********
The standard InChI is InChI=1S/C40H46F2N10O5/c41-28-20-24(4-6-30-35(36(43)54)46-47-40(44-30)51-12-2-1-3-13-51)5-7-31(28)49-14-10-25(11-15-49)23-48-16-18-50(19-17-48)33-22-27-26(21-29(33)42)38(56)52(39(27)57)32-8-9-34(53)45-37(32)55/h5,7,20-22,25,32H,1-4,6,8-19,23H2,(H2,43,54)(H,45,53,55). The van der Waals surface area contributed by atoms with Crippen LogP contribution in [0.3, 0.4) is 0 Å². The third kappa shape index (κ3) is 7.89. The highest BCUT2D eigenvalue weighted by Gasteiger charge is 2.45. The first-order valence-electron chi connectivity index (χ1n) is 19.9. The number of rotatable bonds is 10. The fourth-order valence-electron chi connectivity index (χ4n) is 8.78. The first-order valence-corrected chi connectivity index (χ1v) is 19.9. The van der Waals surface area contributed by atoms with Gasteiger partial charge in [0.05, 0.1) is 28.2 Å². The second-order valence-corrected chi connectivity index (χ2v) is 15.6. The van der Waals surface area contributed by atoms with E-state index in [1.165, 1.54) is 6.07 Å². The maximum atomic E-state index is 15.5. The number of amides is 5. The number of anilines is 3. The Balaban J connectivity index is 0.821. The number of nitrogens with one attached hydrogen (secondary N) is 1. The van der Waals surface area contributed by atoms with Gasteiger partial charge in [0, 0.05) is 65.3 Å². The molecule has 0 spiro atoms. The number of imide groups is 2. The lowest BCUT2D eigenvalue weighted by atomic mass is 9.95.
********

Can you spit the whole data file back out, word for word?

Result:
The standard InChI is InChI=1S/C40H46F2N10O5/c41-28-20-24(4-6-30-35(36(43)54)46-47-40(44-30)51-12-2-1-3-13-51)5-7-31(28)49-14-10-25(11-15-49)23-48-16-18-50(19-17-48)33-22-27-26(21-29(33)42)38(56)52(39(27)57)32-8-9-34(53)45-37(32)55/h5,7,20-22,25,32H,1-4,6,8-19,23H2,(H2,43,54)(H,45,53,55). The van der Waals surface area contributed by atoms with Crippen LogP contribution in [0.3, 0.4) is 0 Å². The third kappa shape index (κ3) is 7.89. The highest BCUT2D eigenvalue weighted by Gasteiger charge is 2.45. The first-order valence-electron chi connectivity index (χ1n) is 19.9. The number of rotatable bonds is 10. The fourth-order valence-electron chi connectivity index (χ4n) is 8.78. The first-order valence-corrected chi connectivity index (χ1v) is 19.9. The van der Waals surface area contributed by atoms with Gasteiger partial charge in [0.05, 0.1) is 28.2 Å². The second-order valence-corrected chi connectivity index (χ2v) is 15.6. The van der Waals surface area contributed by atoms with E-state index in [1.165, 1.54) is 6.07 Å². The maximum atomic E-state index is 15.5. The number of amides is 5. The number of anilines is 3. The Balaban J connectivity index is 0.821. The number of nitrogens with one attached hydrogen (secondary N) is 1. The van der Waals surface area contributed by atoms with Gasteiger partial charge in [0, 0.05) is 65.3 Å². The molecule has 0 spiro atoms. The number of imide groups is 2. The lowest BCUT2D eigenvalue weighted by atomic mass is 9.95.